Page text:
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The Cannes Film Festival invited eight male directors for an hours-long symposium on the future of cinema on Tuesday — a session that raised uneasy questions for those working with streaming services, and paid no attention to the lack of female filmmakers on the panel.

Moderated by Cannes festival director Thierry Fremaux and Canal+ correspondent and festival associate Didier Allouch, guests included Guillermo del Toro, Claude Lelouch, Costa Gavras, Gaspard Noé, Paolo Sorrentino, Nadav Lapid, Mathieu Kassovitz and Robin Campillo. The directors were interviewed individually, with Del Toro present on stage throughout.

The session — which ran for two and a half hours, with speakers remaining a mystery until the event was underway — is one of two forums about cinema organized by the festival. A second discussion will take place Wednesday afternoon local time.

When asked by Variety whether female directors will be present at the second event, Cannes confirmed as much but revealed little else. It’s possible the next session could be entirely focused on female filmmakers, though if that’s the case, it’s unclear why the festival would segregate its directors in the first place. (Cannes has a record, albeit paltry, number of women in competition this year: five out of 21 films are directed by women.)

Del Toro set up the conversation by saying that film, as a cultural phenomenon, “has shifted in importance and in the place it holds in the culture.” The future, said the “Nightmare Alley” helmer, will present itself “no matter whether we want it or not.”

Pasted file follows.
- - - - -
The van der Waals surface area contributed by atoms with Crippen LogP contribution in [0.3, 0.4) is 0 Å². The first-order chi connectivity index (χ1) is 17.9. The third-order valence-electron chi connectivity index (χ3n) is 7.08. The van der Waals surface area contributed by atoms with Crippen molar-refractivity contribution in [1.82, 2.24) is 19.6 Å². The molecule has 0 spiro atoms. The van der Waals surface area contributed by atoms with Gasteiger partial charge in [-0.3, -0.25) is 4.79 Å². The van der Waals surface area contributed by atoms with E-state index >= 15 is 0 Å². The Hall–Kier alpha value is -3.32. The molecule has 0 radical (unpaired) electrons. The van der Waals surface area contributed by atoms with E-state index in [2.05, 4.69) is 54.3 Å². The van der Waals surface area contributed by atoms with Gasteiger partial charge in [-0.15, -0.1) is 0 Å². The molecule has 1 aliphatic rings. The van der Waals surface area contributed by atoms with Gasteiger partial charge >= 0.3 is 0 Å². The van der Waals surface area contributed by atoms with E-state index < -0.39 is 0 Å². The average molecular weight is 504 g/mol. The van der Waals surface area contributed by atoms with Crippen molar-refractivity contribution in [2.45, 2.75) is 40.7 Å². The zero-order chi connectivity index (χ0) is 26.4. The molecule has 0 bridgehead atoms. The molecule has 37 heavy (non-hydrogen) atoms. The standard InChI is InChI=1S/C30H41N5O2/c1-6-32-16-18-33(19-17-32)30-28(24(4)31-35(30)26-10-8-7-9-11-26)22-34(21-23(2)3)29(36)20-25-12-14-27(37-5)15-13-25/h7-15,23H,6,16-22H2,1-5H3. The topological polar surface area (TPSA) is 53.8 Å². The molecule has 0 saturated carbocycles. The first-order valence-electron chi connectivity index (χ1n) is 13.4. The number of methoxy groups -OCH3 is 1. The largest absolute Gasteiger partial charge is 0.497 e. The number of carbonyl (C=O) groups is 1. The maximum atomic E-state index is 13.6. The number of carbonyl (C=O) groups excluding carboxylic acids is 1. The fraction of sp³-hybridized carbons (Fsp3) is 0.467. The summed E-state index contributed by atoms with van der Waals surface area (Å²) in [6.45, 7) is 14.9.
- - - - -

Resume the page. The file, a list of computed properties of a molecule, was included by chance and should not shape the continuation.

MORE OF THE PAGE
“We can’t enshrine the past and grind to preserve it because it’s not going to hold exactly as it was,” he said. “We’re exactly at the same moment cinema found itself with the advent of sound. We’re finding it’s more than the delivery system — it’s the relationship with the audience that’s shifting.”

Del Toro revealed two of his most reviled words, which he described as “pernicious” and in need of discussion.

“There are two pieces of language that entered our lexicon around five, six years ago that are horrible: ‘content’ and ‘pipeline,’ which are to describe oil, water or sewage,” he scoffed. “Whatever it is, they don’t describe art and cinema, because they talk about an impermanence, something that we just flush through, and has to keep moving. And in my world, a beautiful work of audiovisual storytelling should hold its place next to a novel or a painting.”

And yet, ‘content’ and ‘pipeline’ are words closely associated with streaming services, with which del Toro has also collaborated. The director’s next project, the stop-motion animated “Pinocchio,” was bankrolled by Netflix, where it will premiere later this year.

“There are two sides to the equation,” said del Toro. “One is the narrative to the audience, and the other is the possibility to make the movie. I’ve been carrying ‘Pinocchio’ for 15 years.